An old adage compares the process of a successful corporate merger or acquisition transaction to trying to complete a large puzzle—when your right and left hand have never worked together. To put it mildly, the success of any merger and acquisition (M&A) deal requires the coordination of a plethora of moving parts.
Further complicating matters is the fact that there are suddenly two companies and additional stakeholders that now need to seamlessly work together and communicate with each other to bring the deal to completion.
But what happens after the deal crosses the finish line?
Research suggests that the results aren’t great. About 70% of all M&A deals will fail, often partly due to integration problems. Additionally, experts agree that even though stakeholders are paying greater attention to integration, it still proves to be a difficult process.
While there are many post-merger integration hazards for deal stakeholders to be aware of, here are four leading pit-falls that keep deals that look good on paper from being prosperous.
- Failure to keep integration in mind throughout the early stages of the M&A process.
This is an especially problematic issue for buyers. The detail-laden pressures of the due diligence process often overshadow the extreme importance of executives planning and setting the tone for integration. Planning for integration can take several different forms. For instance, the buyer should host a kick-off meeting when due diligence begins and assign an immediate task to the target company. This helps the buyer gather key information about the target company, such as its ability to complete short tasks related to the upcoming integration in a short period of time.
Also, early in the process the buyer should ensure it is being connected to the right people from the seller. This will assist the buyer in getting a complete picture of the target company—something that is especially useful when dealing with smaller companies that may not have been through the M&A process before and may not have the manpower for an integration team.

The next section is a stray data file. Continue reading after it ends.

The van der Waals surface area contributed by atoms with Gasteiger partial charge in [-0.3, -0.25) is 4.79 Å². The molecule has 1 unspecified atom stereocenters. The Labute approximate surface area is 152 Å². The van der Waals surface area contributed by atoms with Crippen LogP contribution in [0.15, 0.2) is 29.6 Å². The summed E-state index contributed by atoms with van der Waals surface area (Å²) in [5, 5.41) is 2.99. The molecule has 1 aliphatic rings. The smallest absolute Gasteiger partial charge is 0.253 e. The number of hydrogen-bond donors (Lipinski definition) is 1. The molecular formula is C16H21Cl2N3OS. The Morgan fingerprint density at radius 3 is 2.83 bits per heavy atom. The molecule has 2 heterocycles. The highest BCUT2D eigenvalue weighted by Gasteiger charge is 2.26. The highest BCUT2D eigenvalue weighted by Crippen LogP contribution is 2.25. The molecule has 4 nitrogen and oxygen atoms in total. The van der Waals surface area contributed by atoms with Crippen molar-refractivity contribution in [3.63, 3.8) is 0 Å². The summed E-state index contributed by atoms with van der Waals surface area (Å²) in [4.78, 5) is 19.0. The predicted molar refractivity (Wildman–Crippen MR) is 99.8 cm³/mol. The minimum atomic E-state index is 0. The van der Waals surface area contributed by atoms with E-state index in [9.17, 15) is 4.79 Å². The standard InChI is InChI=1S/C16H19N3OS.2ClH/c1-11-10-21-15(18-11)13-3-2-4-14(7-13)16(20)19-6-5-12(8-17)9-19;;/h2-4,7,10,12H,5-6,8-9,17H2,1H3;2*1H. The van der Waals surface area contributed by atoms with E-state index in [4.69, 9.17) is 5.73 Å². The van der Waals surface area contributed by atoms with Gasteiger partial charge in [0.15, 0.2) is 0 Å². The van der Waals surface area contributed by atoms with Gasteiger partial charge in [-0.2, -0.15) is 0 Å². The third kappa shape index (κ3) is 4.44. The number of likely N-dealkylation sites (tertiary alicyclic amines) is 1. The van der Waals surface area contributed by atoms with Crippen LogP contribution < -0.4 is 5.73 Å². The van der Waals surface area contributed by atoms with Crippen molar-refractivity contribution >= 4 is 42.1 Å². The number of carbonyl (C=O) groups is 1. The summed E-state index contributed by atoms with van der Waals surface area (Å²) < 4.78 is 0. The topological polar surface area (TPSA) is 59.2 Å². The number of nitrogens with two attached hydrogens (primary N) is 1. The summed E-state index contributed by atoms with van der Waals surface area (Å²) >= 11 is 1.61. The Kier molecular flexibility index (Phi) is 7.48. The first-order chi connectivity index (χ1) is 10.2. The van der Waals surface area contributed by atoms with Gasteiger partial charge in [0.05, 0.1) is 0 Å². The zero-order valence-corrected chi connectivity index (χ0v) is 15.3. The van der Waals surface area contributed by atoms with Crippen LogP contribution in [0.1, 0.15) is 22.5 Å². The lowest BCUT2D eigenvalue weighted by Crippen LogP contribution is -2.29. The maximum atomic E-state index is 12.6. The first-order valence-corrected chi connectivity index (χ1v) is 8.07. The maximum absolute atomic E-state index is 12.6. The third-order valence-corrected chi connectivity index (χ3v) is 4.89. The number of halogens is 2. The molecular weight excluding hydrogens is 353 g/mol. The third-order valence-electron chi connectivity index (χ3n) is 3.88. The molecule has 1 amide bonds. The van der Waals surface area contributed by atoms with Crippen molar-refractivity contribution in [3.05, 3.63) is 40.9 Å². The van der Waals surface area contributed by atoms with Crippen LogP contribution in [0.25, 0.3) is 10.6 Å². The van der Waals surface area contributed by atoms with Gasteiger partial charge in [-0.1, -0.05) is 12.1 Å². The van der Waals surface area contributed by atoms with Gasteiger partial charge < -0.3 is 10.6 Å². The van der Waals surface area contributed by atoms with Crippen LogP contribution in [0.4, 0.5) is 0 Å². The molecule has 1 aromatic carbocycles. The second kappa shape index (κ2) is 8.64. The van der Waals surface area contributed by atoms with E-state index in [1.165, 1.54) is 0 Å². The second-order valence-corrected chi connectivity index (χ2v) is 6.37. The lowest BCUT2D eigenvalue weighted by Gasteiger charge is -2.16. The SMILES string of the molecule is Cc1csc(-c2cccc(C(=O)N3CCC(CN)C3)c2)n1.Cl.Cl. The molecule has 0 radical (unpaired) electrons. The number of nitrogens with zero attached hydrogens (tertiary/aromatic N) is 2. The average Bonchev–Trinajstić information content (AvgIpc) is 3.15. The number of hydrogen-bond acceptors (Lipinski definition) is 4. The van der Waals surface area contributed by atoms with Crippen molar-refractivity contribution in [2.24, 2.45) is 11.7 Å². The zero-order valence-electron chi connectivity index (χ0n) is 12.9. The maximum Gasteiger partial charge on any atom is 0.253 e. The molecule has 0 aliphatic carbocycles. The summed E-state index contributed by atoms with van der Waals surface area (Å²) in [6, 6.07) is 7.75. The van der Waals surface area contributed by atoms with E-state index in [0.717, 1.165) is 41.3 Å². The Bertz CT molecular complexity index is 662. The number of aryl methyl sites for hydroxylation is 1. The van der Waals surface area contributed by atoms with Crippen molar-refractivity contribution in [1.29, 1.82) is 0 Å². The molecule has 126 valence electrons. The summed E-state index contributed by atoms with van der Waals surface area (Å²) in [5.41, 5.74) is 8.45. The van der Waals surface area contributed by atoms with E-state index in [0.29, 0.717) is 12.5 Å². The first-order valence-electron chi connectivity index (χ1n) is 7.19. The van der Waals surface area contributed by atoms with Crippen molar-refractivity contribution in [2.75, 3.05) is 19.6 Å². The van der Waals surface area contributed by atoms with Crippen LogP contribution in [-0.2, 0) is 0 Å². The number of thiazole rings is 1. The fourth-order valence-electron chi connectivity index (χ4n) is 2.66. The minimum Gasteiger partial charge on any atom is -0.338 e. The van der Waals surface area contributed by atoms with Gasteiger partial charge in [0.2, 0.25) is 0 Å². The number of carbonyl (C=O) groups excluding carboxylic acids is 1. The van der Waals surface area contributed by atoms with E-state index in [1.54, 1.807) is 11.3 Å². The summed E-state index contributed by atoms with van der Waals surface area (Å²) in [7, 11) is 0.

Finally, all key stakeholders should have an open dialogue about post-merger integration issues throughout the deal process.
2. Lack of communication leading to redundancy and fatigue.
Not considering how teams will communicate and failing to realize that silos of information exist can lead to major problems, including redundancy, inefficiency, and fatigue. In some cases, teams don’t properly coordinate with each other and end up working on the same tasks.
Executives and post-deal integration teams can combat this problem by implementing short daily meetings for each workstream and weekly or bi-weekly meetings for the facilitators of these groups. This “reporting-up” should continue until the relevant information reaches the top level.
These brief meetings—often 15 to 20 minutes—have a variety of benefits such as establishing and maintaining clear roles for all employees and teams, eliminating redundant tasks, improving accountability—which helps fight fatigue that often sets in around day 100—and ensuring decisions aren’t being made in a vacuum.
Another way to help solve these issues is to invest in a data-sharing software platform. These project-management tools, which are designed for the demands of M&A processes, allows for increased transparency and efficiency.